A NEW lap dancing club could be opening in Scarborough.
Scarborough Council has said it is reviewing its sex establishment licensing procedure after revealing it is expecting to receive a bid to open such a club in the near future.
The matter will be discussed at a meeting of the authority’s licensing committee on Monday.
Head of environmental services Andy Skelton said: “It is highly likely that the authority will shortly receive an application for a Sex Establishment Licence relating to a lap dancing nightclub which shall be classified as a Sexual Entertainment Venue. The appropriate procedures and conditions together with fees must therefore be in place.”
No indication has been given as to where the new venue would be situated.
Scarborough’s previous lap dancing club, Privilege in St Thomas Street, closed in July 2008.
It opened its doors nine years ago and prior to that was the M Bar.
However, in 2009 the building underwent a £200,000 refurbishment and reopened as new town centre bar The Waterhouse at the end of May, under landlord Mick Mancrief.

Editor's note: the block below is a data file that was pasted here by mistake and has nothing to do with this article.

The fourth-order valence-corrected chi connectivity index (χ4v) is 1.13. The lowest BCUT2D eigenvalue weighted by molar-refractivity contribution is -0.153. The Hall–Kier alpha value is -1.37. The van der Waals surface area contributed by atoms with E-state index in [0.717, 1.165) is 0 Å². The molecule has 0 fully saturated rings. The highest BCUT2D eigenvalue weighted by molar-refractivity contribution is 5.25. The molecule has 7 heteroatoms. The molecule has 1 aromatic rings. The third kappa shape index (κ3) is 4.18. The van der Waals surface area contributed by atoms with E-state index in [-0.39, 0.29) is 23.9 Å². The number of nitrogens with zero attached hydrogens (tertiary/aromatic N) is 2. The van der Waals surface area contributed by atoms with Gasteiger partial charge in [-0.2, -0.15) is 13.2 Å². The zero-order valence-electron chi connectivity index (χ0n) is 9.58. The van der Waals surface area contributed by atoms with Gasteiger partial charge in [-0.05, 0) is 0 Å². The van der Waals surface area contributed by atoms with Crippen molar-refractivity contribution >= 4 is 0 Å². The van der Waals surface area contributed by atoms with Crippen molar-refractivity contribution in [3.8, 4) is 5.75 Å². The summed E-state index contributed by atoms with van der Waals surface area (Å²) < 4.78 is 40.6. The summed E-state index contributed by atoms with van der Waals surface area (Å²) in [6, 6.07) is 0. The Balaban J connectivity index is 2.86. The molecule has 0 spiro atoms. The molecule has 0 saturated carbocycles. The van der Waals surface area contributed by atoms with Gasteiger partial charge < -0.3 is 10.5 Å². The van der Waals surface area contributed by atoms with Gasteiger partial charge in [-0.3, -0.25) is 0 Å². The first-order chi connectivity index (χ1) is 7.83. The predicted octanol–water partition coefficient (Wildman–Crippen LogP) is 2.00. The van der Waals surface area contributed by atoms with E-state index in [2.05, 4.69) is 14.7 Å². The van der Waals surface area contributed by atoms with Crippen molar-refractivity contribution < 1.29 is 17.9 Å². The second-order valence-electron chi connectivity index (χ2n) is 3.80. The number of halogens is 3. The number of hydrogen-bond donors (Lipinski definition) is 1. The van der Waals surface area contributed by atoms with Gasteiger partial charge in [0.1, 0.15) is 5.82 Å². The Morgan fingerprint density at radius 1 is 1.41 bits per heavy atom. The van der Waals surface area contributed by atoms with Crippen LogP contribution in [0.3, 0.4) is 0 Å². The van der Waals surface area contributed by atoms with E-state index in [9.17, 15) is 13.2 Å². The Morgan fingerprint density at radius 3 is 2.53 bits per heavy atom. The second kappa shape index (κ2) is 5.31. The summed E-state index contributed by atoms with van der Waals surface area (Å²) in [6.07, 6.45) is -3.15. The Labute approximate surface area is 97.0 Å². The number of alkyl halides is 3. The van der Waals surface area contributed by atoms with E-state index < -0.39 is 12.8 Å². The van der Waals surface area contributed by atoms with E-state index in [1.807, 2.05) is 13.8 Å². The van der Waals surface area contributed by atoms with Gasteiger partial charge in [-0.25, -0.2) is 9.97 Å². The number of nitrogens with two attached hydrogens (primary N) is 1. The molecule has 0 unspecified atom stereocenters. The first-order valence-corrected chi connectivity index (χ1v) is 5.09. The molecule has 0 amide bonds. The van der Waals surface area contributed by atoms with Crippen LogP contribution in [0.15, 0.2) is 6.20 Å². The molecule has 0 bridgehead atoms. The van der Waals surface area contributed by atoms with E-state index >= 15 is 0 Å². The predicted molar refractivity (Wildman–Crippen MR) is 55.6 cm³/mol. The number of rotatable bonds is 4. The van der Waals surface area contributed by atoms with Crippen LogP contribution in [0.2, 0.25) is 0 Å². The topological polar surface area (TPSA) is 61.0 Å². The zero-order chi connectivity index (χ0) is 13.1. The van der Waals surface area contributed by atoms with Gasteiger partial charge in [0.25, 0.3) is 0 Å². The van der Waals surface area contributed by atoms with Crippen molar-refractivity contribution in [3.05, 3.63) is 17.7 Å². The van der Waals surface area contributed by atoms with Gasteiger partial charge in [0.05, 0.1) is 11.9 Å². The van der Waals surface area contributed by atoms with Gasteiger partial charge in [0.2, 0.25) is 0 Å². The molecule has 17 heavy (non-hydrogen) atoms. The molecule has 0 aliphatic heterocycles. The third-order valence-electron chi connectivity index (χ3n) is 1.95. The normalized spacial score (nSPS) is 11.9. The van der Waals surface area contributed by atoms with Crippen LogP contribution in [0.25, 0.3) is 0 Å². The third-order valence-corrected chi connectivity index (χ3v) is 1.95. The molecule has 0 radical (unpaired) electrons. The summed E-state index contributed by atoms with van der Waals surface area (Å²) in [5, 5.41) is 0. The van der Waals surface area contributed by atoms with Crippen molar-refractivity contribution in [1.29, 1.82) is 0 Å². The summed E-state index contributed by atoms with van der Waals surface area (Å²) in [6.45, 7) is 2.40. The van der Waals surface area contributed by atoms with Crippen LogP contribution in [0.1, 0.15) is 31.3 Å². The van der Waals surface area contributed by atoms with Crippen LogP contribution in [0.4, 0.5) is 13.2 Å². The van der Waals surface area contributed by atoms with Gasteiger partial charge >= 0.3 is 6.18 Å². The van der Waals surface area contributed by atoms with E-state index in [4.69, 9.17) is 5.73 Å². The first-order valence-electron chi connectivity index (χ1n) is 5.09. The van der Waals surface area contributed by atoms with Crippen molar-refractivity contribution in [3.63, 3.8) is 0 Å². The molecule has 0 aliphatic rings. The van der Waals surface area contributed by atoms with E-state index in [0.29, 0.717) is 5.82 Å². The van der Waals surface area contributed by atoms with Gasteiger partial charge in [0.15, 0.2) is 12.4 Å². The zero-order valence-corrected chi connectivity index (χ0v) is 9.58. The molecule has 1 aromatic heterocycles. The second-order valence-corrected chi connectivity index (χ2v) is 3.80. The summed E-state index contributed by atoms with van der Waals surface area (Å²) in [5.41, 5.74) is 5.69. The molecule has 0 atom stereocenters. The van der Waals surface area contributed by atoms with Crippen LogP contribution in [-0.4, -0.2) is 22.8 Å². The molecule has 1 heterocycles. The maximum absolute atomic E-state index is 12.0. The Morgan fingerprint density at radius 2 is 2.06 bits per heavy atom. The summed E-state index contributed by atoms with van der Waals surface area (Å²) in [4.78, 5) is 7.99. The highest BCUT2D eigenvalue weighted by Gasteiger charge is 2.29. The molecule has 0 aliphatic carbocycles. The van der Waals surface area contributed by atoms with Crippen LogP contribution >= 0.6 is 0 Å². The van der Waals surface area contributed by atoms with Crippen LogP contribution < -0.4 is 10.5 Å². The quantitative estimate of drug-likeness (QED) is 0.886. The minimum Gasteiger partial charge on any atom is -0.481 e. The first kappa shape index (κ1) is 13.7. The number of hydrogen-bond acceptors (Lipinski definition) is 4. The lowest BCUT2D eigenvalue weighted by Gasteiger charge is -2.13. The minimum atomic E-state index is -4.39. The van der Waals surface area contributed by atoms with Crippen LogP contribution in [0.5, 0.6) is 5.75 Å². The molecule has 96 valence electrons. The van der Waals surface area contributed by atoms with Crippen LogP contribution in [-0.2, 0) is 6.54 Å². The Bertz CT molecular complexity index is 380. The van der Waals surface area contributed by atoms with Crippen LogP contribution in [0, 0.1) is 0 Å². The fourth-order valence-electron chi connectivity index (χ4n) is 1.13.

Sex establishment licences fall into three distinct categories – sex shops, sex cinemas and sexual entertainment venues such as pole dancing nightclubs and lap dancing venues.
Mr Skelton added: “The council is required to have prepared a guidance document/manual, licence conditions, an application form and approved a scale of fees for persons wishing to obtain a Sex Establishment Licence.
“Failure by the authority to prepare guidance, an application form, licence conditions and approve a scale of fees for persons wishing to obtain a Sex Establishment Licence may result in an application being unnecessarily delayed.
“Members should note that at present time there are no such known establishments in the borough of Scarborough. However, it is highly likely that an application may soon be received.”
Local people are allowed to oppose an application for a Sex Establishment Licence if they have “legitimate concerns” that a Sexual Entertainment Venue would be inappropriate due to the character of an area, such as an area which was primarily a residential area.
A local authority can reject such an application if it believes that is the case.